The State’s Enforcement Monopoly and the Private Protection of Property
28 Pages Posted: 6 May 2014
Date Written: October 1, 2011
The modern state has monopolized the legitimate use of force. This concept is twofold. First, the state is empowered with enforcement rights; second, the rights of the individuals are (partly) restricted. In a simple model of property rights with appropriation and defense activity, we show that a restriction of private enforcement is beneficial for the property owner, even if there are no economies of scale from public protection. We emphasize the role of the state as a commitment device for a certain level of enforcement. However, commitment will only work if the state can regulate private protection. A ban of private enforcement measures can even be beneficial in situations where there would be no private enforcement at first place because the 'shadow' of defense has a negative impact on the investments in property rights infringements. From a legal perspective, our approach emphasizes a regulation of victim behavior as opposed to the standard approach which focuses on the regulation of criminal behavior.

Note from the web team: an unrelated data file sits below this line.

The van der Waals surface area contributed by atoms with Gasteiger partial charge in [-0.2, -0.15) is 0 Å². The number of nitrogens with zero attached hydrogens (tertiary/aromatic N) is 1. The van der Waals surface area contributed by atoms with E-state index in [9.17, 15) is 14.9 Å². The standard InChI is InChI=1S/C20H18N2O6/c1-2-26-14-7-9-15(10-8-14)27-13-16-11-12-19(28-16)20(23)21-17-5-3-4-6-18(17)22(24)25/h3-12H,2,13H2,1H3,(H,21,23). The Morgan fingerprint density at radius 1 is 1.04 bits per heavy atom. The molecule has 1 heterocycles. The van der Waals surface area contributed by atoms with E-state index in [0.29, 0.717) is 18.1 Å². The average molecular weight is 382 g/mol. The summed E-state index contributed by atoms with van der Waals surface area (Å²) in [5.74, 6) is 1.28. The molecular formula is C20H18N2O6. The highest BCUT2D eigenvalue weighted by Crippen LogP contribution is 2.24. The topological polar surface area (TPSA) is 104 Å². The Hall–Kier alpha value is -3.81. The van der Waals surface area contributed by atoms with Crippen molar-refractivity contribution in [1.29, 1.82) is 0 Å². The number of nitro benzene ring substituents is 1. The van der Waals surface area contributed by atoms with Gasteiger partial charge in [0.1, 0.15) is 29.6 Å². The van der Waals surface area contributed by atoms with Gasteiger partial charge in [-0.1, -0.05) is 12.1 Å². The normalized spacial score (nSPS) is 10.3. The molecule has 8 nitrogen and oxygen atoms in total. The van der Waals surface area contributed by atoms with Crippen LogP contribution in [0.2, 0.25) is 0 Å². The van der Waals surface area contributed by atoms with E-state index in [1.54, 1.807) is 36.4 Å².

Keywords: contests, property rights, enforcement, private protection, law
JEL Classification: K42, P14, P37, P48, N40
Suggested Citation: Suggested Citation